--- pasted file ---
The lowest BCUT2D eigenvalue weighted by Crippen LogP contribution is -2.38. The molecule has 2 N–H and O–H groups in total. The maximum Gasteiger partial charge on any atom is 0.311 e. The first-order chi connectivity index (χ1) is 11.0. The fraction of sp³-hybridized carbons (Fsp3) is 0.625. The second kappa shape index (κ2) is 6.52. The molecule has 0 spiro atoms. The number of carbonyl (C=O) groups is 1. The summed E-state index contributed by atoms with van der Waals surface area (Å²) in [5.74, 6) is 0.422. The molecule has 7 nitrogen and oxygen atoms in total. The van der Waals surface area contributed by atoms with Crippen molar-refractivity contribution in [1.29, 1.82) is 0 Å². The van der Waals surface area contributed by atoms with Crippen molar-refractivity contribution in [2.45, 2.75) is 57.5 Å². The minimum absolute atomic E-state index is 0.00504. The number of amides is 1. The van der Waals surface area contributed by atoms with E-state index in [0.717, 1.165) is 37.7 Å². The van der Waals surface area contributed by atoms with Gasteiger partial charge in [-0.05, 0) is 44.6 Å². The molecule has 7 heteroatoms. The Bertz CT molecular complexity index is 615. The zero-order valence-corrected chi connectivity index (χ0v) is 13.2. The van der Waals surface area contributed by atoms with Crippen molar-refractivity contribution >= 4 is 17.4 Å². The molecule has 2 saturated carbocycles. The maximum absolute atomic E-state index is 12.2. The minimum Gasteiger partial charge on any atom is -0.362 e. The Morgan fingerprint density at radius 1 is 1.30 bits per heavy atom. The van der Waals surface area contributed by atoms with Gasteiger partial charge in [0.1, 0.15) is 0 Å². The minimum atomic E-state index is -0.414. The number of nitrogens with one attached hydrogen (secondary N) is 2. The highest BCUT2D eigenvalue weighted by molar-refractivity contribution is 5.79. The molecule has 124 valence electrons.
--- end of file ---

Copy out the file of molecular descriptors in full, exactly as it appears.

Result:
The lowest BCUT2D eigenvalue weighted by Crippen LogP contribution is -2.38. The molecule has 2 N–H and O–H groups in total. The maximum Gasteiger partial charge on any atom is 0.311 e. The first-order chi connectivity index (χ1) is 11.0. The fraction of sp³-hybridized carbons (Fsp3) is 0.625. The second kappa shape index (κ2) is 6.52. The molecule has 0 spiro atoms. The number of carbonyl (C=O) groups is 1. The summed E-state index contributed by atoms with van der Waals surface area (Å²) in [5.74, 6) is 0.422. The molecule has 7 nitrogen and oxygen atoms in total. The van der Waals surface area contributed by atoms with Crippen molar-refractivity contribution in [1.29, 1.82) is 0 Å². The van der Waals surface area contributed by atoms with Crippen molar-refractivity contribution in [2.45, 2.75) is 57.5 Å². The minimum absolute atomic E-state index is 0.00504. The number of amides is 1. The van der Waals surface area contributed by atoms with E-state index in [0.717, 1.165) is 37.7 Å². The van der Waals surface area contributed by atoms with Gasteiger partial charge in [-0.05, 0) is 44.6 Å². The molecule has 7 heteroatoms. The Bertz CT molecular complexity index is 615. The zero-order valence-corrected chi connectivity index (χ0v) is 13.2. The van der Waals surface area contributed by atoms with Crippen molar-refractivity contribution >= 4 is 17.4 Å². The molecule has 2 saturated carbocycles. The maximum absolute atomic E-state index is 12.2. The minimum Gasteiger partial charge on any atom is -0.362 e. The Morgan fingerprint density at radius 1 is 1.30 bits per heavy atom. The van der Waals surface area contributed by atoms with Gasteiger partial charge in [0.1, 0.15) is 0 Å². The minimum atomic E-state index is -0.414. The number of nitrogens with one attached hydrogen (secondary N) is 2. The highest BCUT2D eigenvalue weighted by molar-refractivity contribution is 5.79. The molecule has 124 valence electrons.